I was asked this question a while back: what are three plants you would grow if you could only have three? Gee, that’s a hard question for me to answer–especially since I can’t even walk out of a nursery with only three plants. How am I only going to grow three?? So, I think I came up with an idea: I will list three of each “type” of plant.
- lavender–I am a sucker for scented plants. Lavender and I have an odd little relationship. I do all I can to help it thrive in our climate. Sometimes it rewards me. Sometimes it doesn’t I am happy with any sign of affection it will show me.
- curry plant–have you smelled this plant? It’s in the helichrysum family with small yellow daisy like blooms when it starts flowering. I don’t particularly want it to flower since it such a lovely little plant. It has a mounding habit and with its needle shaped leaves, it is often mistaken for lavender. And the fragrance!! Someone is obviously cooking a pot of lovely and spicy curry–in my garden!
- lemon grass–smells great, good in teas and a natural insect repellent. There are two varieties of lemon grass. One is your culinary grass and the other is more ornamental. Both are fragrant. The ornamental lemon grass is very tough and grows to immense proportions!
- basil–such a nice herb to have around. I grow it every year. My very favorite variety is Pixie Purple you can find it by following the link. If you’re close to Mulberry Creek Herb Farm, I wish you would go and visit and tell us all about it!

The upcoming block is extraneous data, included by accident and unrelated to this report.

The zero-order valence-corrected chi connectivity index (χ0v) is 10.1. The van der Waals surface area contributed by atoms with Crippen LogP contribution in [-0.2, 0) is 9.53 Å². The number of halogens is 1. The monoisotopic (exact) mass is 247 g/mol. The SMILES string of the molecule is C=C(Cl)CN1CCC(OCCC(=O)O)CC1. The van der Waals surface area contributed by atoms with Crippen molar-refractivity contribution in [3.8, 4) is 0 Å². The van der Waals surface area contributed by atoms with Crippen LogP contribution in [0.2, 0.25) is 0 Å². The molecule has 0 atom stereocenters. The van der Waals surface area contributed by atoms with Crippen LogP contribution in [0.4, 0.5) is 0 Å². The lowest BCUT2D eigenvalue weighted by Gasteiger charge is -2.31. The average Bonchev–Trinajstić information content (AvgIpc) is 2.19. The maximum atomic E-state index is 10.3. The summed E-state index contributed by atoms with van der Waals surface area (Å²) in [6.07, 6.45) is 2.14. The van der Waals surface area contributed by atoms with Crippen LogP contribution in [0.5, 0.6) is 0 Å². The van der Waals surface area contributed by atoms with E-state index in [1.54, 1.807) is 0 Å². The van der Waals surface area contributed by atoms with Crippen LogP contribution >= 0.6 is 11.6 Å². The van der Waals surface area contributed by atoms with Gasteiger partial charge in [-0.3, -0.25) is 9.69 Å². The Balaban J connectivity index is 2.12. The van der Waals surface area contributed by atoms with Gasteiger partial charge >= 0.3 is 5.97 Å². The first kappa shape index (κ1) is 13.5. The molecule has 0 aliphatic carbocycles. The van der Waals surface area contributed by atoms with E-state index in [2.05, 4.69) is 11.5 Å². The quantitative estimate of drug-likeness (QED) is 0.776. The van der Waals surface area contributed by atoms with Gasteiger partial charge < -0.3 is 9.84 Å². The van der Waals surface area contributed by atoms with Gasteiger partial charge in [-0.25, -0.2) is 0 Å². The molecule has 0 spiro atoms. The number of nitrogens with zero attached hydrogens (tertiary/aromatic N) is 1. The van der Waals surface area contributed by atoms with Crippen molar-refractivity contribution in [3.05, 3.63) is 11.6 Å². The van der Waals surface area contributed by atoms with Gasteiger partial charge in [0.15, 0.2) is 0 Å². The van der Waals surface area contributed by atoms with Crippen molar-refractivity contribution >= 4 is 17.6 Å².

- thyme–adds such great flavor to foods and is really simple to grow if done properly. For those of us in the humid South, give it a head start in the cool of the winter. The plant will really struggle if you try to start it in the Spring/Summer. I also grow mine in pots.
- oregano–I have an enormous oregano bush that really thrives in the winter here. During the Summer, it can get a bit leggy but the bees love the white mint-like flowers. The winter time really shows off its intense green mounding habit. My bush is about two feet across right now and has been separated many times!
- broccoli–such a luxury to have during the winter months–and a great source of vitamin C!
- cilantro–mmm…mmm…good. For those of us along the Gulf Coast, cilantro goes to seed right about now so don’t bother to plant it. I’ve heard of slow bolters and I know the large garden centers are still selling cilantro plants but do yourself a favor and just look.
- lettuce–such a small amount of work for a large return. No way can we possibly eat all the lettuce that our garden gives us. I end up composting most of it. Even now, as it is going to seed, it has an excellent flavor. Bees and butterflies are drawn to the yellow daisylike flowers. When the flowers are at puffball stage (just like dandelions), the seeds are ready to harvest.
- tomatoes–rutgers variety. It grows great here in the South with a flavor that is eat out of your hand-able! Another favorite variety is Silvery Fir. It’s a Russian variety with a silver cast and highly serrated leaves. It’s a beautiful miniature plant and is great for container gardening!
- peppers–bells (any variety). These peppers are ridiculously expensive in the stores and the flavor of a home grown bell pepper cannot be beaten!
- zinnias–leave it to these little flowers to brighten up any garden spot. Mr. Hollis and Mrs. Alice sent me a large envelope from their beautiful gardens. They reseed and are long-lasting in our temperate climate.
If you have any questions or would like further suggestions on plants, just let me know. Either send me an email or leave a comment in the box. Have a great gardening day!
Special thanks to Patrick for the topic suggestion.